0 Comments
1 Like
Statistics
Notes
  • Be the first to comment

No Downloads
Views
Total Views
968
On Slideshare
0
From Embeds
0
Number of Embeds
0
Actions
Shares
0
Downloads
15
Comments
0
Likes
1
Embeds 0
No embeds

Report content
Flagged as inappropriate Flag as inappropriate
Flag as inappropriate

Select your reason for flagging this presentation as inappropriate.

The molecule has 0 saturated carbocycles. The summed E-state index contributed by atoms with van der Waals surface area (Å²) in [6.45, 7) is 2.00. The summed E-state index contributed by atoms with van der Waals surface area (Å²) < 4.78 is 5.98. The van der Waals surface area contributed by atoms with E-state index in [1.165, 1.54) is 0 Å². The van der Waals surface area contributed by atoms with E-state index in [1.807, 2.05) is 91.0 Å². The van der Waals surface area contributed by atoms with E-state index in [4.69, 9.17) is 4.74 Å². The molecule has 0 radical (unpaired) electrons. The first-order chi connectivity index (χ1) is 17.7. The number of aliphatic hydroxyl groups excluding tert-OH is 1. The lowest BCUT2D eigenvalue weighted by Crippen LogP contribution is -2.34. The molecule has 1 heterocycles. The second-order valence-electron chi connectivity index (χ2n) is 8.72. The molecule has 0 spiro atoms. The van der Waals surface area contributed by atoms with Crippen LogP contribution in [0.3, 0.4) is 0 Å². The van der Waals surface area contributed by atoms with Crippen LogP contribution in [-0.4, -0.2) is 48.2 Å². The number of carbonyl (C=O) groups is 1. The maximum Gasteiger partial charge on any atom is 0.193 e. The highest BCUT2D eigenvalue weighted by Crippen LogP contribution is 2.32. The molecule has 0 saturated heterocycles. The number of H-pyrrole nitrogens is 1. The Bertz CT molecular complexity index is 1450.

Cancel
No notes for slide

Transcript

  • 1. Platforms and Limits to Network Effects Hanna Halaburda Mikolaj Jan Piskorski Working Paper 10-098 Copyright © 2010 by Hanna Halaburda and Mikolaj Jan Piskorski Working papers are in draft form. This working paper is distributed for purposes of comment and discussion only. It may not be reproduced without permission of the copyright holder. Copies of working papers are available from the author.